An endless demolition derby of metal and sand, Fury Road and the details we had on it before its release would have easily won the title of Most Anticipated Film of 2015 were it not for a little saga known as Star Wars. Even then, it was George Miller who revitalized his own sci-fi series with as much excitement as you could possibly load into a single film. The world Miller has created for Mad Max over four films is grand. Though he doesn't quite connect the dots between them, each entry into the series continues the trek into full-on, post-apocalyptic dystopia.
It's with Fury Road that Miller finally, and blatantly, asked the question, "Who killed the world?" It's a question that, juxtaposed with the insane barrage of speeding trucks and exploding cars, almost answers itself in the mirror the filmmaker finally holds up to his audience. Besides that, Fury Road is a perfectly executed blast of creative escapism, an action movie that wholly transcends its genre thanks to the filmmaker's impeccable skill. Mad Max: Fury Road, in time, may be viewed as the perfect action movie.
We knew Creed wouldn't be a bad movie. Even with the Rocky series devolving into the joke it had become by the time its fifth installment came around, we just knew this "reboot" would have something more to offer. The filmmaker behind it, Ryan Coogler, had something to do with that. After Fruitvale Station, there was little doubt Coogler would follow up with a work that was less than stellar, even if that work was a spin-off of a series that had 6 installments and 40 years under its belt.
Creed is an inspirational story that continues to grow and grow in quality with each viewing. The training montages and boxing matches are excellent examples of the quality of excitement Coogler brings. It’s the emotion, though, that proves Creed nails it. The relationships and conversations Coogler includes here are simple and straightforward, but there’s a genuine quality to them that grounds the emotional weight felt in every one of his characters. It’s a quality not felt in this series since 1976 when audiences and critics alike fell in love with the Rocky character the first time. There’s a reason the first film stands in such high regard, and Coogler has either matched or excelled in every possible aspect. Only time will tell if Creed has similar staying power, but as far as initial reactions go, it appears this franchise has a new, undisputed champion.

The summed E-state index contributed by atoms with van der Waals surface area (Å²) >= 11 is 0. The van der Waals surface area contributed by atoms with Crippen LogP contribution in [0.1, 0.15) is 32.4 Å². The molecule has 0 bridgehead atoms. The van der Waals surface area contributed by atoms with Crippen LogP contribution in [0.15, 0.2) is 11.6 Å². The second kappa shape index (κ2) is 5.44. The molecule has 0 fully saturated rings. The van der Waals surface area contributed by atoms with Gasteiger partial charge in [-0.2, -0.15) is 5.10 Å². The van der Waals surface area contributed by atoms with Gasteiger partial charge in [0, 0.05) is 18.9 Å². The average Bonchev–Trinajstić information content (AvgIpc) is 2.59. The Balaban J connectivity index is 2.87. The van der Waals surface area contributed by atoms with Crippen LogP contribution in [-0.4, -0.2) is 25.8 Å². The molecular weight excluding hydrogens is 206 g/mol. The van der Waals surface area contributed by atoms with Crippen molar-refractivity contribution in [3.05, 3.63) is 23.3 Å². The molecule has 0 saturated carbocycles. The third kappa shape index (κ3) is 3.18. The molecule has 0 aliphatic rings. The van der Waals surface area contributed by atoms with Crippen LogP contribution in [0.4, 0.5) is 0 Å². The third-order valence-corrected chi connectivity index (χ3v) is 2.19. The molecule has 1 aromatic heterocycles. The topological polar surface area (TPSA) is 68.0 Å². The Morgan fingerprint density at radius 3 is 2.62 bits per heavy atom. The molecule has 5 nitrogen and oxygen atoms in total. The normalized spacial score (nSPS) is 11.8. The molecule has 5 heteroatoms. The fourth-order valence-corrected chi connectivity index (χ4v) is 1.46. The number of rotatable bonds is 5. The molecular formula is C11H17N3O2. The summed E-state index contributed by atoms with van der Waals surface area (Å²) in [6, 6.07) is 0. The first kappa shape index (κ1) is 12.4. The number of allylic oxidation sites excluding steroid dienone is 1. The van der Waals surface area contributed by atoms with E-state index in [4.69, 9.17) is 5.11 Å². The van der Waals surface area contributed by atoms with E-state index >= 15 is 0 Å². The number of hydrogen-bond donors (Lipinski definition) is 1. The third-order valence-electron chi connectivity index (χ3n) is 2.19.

A masterpiece of execution. That description alone would warrant a motion picture ending up on a Best of the Year list. Marry that level of execution, thanks to the master animators at Dan Harmon's Starburns Industries, with an equally accomplished story of love and life by Charlie Kaufman, and it doesn't come as a surprise the resulting film makes it all the way to the top of this list. Anomalisa, co-directed by Charlie Kaufman and Duke Johnson, is tragic in its unflinching depiction of human flaw, those choices we make that end up shaping our world for the better or worse.
So, too, is it a story full of Kaufman eccentricity, and the characters he and his co-director shape are as real as any human characters put to film this year. The choices are real, the outcomes, however odd to our world, are genuine and full of deep meaning. In a time when films are loaded with out-of-this-world imagery, it's both shocking and understandable that it takes stop-motion characters to reflect our lives back at us so well.
Honorable Mentions: Beasts of No Nation, Kumiko the Treasure Hunter, Shaun the Sheep, It Follows, Magic Mike XXL, Youth, MacBeth, Cartel Land, The Martian, The Gift, The Big Short, What We Do In the Shadows, The Nightmare, Best of Enemies, We Are Still Here.
What do you think of Jeremy's Top 10 Films of 2015? Do you agree or disagree with his picks?